Paths of mystery? by Dr D A C McNeil
What is a public footpath? Is it a meandering muddy track, with the occasional large puddle, fenced by hedge, barbed wire or imagination, running to the side of (or occasionally through the middle of) farm fields, sometimes giving grand vistas of the countryside, sometimes back gardens, sometimes close-ups of bramble and junk, which is so beloved of ramblers and hikers? Is it a back-alley between houses, perhaps the remains of a muddy track, where popular legend has drug barons selling their wares to addicts, murderers making their escapes from dastardly crimes, and small boys riding bicycles in defiance of bye-laws and with a degree of recklessness not warranted? Could it be the pavement by a residential street which has been commandeered by drivers as a car park? What about the one-time tow-path by a disused canal?
When is it not a public footpath? When it is a bridleway dedicated to horse riders? Or covered in asphalt for cyclists? The one thing that can be stated with confidence is that, be it public footpath or bridleway, its access must always be open by law and a landowner has no powers over it or who uses it, provided of course that they stay within the law. To deviate from it is trespass and the land owner has every right to prevent users from doing this. What he cannot do is put a barbed wire blockade across the path because he is tired of dealing with trespassers. But can you bird-watch from one? Carry five tons of explosives in a wheelbarrow along one? Or exercise your dog? Is it permissible to take a pram with an infant along a path? (This may not be practical in some places – styles are permissible when farm animals are in a field.)
When was the first public footpath created? What was it before it was a public footpath? For, despite the Flintstones (of glorious memory) stone-age man did not have stone-age cars nor stone-age motorways to drive them on. All he had was his feet; so, over time, he must have created footpaths by continual use. The early hunters would have paths through jungles and over marshes in places where it was both safer and easier to walk. The first farmers needed tracks to and from their fields. It may be that in time these tracks were abandoned in favour of others; it may be that some stayed open for perhaps religious reasons. Again, such paths may be abandoned if a religious site were changed. But, by accident or design, some of these paths may still be with us.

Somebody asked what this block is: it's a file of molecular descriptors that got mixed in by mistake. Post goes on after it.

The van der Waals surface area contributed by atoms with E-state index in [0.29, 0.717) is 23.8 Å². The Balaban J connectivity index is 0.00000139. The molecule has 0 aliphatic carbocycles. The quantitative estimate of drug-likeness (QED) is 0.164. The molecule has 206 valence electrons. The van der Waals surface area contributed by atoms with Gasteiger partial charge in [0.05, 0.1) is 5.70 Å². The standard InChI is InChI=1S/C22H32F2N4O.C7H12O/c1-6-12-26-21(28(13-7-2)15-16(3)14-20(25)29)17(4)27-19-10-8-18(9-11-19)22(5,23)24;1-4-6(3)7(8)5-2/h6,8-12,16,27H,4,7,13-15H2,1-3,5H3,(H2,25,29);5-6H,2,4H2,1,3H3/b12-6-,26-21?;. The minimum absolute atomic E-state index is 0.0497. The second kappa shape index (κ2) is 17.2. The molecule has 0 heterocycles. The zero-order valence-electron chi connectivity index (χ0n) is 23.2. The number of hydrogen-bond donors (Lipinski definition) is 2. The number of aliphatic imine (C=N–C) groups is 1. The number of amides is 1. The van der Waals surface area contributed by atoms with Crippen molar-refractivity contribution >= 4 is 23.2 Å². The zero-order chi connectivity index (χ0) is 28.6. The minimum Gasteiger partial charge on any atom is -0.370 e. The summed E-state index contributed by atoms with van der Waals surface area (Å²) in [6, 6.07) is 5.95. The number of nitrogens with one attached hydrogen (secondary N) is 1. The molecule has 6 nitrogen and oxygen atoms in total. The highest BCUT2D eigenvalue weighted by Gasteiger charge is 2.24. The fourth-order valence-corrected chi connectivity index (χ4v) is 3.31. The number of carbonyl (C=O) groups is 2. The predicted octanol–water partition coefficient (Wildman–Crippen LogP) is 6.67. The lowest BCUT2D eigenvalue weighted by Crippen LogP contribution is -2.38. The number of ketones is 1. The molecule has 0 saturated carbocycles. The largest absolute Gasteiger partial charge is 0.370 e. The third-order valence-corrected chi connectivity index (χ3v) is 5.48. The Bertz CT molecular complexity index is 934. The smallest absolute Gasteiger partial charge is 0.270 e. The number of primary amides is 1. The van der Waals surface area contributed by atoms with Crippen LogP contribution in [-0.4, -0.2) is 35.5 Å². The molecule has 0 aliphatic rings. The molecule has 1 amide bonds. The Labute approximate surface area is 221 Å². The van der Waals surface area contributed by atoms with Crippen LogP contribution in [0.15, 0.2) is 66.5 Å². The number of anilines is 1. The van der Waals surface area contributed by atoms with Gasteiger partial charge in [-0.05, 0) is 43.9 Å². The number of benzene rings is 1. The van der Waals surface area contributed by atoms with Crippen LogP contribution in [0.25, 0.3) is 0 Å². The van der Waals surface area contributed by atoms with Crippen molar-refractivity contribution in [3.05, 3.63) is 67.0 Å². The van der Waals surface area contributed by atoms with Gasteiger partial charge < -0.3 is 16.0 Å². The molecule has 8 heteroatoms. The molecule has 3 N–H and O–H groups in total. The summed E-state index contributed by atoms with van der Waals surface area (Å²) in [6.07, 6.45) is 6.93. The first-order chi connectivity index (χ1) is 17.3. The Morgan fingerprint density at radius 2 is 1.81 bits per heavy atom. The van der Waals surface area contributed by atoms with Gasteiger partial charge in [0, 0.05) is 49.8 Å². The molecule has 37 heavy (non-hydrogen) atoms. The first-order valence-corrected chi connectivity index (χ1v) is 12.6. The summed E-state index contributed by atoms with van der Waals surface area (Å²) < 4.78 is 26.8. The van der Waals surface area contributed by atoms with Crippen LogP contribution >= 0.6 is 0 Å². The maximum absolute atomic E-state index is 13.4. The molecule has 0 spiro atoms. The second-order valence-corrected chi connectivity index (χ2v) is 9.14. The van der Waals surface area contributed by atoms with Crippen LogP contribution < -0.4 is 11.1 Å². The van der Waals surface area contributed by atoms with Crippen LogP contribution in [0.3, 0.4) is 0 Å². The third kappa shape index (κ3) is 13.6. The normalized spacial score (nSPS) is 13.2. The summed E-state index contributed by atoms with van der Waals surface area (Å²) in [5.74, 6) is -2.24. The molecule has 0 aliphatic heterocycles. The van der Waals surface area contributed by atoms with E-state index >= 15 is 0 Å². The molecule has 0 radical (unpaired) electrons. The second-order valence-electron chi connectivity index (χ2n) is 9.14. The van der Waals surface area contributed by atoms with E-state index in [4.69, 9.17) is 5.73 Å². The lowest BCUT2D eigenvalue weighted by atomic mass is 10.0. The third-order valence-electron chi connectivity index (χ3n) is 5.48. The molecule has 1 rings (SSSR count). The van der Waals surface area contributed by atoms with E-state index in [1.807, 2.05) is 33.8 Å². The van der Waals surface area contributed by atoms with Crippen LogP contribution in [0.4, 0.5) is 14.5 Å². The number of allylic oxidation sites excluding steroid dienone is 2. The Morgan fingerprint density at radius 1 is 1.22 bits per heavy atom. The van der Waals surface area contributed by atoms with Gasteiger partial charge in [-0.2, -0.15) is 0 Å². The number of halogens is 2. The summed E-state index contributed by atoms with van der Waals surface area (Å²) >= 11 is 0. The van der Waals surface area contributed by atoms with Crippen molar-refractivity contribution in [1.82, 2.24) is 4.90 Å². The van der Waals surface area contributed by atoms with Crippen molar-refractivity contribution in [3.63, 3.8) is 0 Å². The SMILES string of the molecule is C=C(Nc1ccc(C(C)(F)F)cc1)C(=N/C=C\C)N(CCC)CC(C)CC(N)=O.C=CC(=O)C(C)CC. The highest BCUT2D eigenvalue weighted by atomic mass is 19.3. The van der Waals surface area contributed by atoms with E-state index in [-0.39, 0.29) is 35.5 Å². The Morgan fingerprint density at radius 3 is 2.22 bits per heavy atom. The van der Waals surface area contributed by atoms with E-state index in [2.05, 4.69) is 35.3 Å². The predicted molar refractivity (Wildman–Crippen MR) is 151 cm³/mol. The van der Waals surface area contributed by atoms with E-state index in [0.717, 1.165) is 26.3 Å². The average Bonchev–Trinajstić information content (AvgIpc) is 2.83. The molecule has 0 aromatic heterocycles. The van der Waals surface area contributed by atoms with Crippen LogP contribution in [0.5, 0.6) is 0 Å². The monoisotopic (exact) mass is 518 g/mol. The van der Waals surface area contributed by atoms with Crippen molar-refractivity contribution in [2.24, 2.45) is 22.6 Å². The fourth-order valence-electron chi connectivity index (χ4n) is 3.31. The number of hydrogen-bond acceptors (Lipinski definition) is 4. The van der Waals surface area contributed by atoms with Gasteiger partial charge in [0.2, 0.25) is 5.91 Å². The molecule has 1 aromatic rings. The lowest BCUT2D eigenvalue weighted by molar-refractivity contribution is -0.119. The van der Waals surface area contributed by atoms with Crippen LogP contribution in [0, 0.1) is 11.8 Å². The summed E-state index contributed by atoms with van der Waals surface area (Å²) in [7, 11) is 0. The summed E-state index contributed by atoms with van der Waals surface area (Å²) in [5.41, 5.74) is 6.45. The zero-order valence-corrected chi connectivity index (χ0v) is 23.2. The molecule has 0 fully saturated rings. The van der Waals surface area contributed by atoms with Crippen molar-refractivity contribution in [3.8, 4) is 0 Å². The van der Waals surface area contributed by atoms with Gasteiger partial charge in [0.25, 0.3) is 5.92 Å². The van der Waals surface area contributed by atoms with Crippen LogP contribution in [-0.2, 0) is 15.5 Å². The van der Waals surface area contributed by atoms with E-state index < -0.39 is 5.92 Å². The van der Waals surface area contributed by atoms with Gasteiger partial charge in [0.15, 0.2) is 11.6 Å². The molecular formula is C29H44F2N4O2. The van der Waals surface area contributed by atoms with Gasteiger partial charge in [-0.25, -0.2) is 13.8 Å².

In the middle ages under the serfdom culture the three-field system was the common method of agriculture. Each serf farmed strips of land in each of the three fields which surrounded the village in which he lived. In addition to work on his ‘farm’ he had to work on that of the lord of the manor as rent, as well as pay a tithe to the local priest. How was he to access these strips without crossing all the neighbours’ ones and disrupting their work? Easy – all the strips had to be ploughed, and at the top of each field the plough had to be turned in a strip of field known as a headland. At other times this headland could be used to access farmed strips – i.e. became a footpath. Perhaps this is a little idealised – history does not record the numbers of duels at dawn (spades at twenty paces) which may have taken place.
Following the three-field system come the acts of enclosure, in which the land was consolidated and parcelled out to each farmer depending on the number of strips he had worked under the old system. Of course strips had changed hands over the centuries, potential entrepreneurs having learnt that the more you controlled the greater your status. So what did this mean? The farmer could now live on his land and not in a village; he could provide accommodation for farm-hands, often those whose allocation after the enclosures would not have been viable economically and would have been sold, perhaps to said farmer. A system of annual contracts evolved, which enabled a farmer to evict anyone not pulling his weight. Again, this system had drawbacks – particularly good labourers would be in demand from other farmers. So, not only did the field layout change as each plot was consolidated, but the access changed and with it the footpath layout. In some instances road layouts changed as well and old roads could then become footpaths.